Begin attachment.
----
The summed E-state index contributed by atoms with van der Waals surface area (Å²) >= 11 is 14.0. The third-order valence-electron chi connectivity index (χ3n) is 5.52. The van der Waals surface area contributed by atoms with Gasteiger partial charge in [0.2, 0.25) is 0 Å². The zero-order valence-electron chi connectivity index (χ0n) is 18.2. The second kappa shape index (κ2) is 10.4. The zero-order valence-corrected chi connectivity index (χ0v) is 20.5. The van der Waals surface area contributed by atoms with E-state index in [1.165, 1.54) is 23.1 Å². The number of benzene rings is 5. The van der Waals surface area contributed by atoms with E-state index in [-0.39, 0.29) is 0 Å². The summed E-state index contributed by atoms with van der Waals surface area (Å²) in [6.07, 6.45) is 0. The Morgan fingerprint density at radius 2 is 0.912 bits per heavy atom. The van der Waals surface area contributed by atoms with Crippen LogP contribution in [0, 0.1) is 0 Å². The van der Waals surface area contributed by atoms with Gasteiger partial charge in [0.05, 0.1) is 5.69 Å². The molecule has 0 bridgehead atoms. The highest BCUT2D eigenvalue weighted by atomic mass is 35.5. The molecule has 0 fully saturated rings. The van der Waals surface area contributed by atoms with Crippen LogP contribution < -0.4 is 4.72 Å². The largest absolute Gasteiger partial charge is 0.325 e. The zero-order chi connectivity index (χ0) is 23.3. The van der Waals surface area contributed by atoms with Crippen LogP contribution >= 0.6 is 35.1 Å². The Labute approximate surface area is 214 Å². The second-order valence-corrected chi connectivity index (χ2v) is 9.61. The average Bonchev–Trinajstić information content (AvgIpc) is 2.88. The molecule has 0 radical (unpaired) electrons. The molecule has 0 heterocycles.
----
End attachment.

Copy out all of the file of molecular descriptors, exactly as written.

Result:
The summed E-state index contributed by atoms with van der Waals surface area (Å²) >= 11 is 14.0. The third-order valence-electron chi connectivity index (χ3n) is 5.52. The van der Waals surface area contributed by atoms with Gasteiger partial charge in [0.2, 0.25) is 0 Å². The zero-order valence-electron chi connectivity index (χ0n) is 18.2. The second kappa shape index (κ2) is 10.4. The zero-order valence-corrected chi connectivity index (χ0v) is 20.5. The van der Waals surface area contributed by atoms with E-state index in [1.165, 1.54) is 23.1 Å². The number of benzene rings is 5. The van der Waals surface area contributed by atoms with E-state index in [-0.39, 0.29) is 0 Å². The summed E-state index contributed by atoms with van der Waals surface area (Å²) in [6.07, 6.45) is 0. The Morgan fingerprint density at radius 2 is 0.912 bits per heavy atom. The van der Waals surface area contributed by atoms with Crippen LogP contribution in [0, 0.1) is 0 Å². The van der Waals surface area contributed by atoms with Gasteiger partial charge in [0.05, 0.1) is 5.69 Å². The molecule has 0 bridgehead atoms. The highest BCUT2D eigenvalue weighted by atomic mass is 35.5. The molecule has 0 fully saturated rings. The van der Waals surface area contributed by atoms with Crippen LogP contribution < -0.4 is 4.72 Å². The largest absolute Gasteiger partial charge is 0.325 e. The zero-order chi connectivity index (χ0) is 23.3. The van der Waals surface area contributed by atoms with Crippen LogP contribution >= 0.6 is 35.1 Å². The Labute approximate surface area is 214 Å². The second-order valence-corrected chi connectivity index (χ2v) is 9.61. The average Bonchev–Trinajstić information content (AvgIpc) is 2.88. The molecule has 0 radical (unpaired) electrons. The molecule has 0 heterocycles.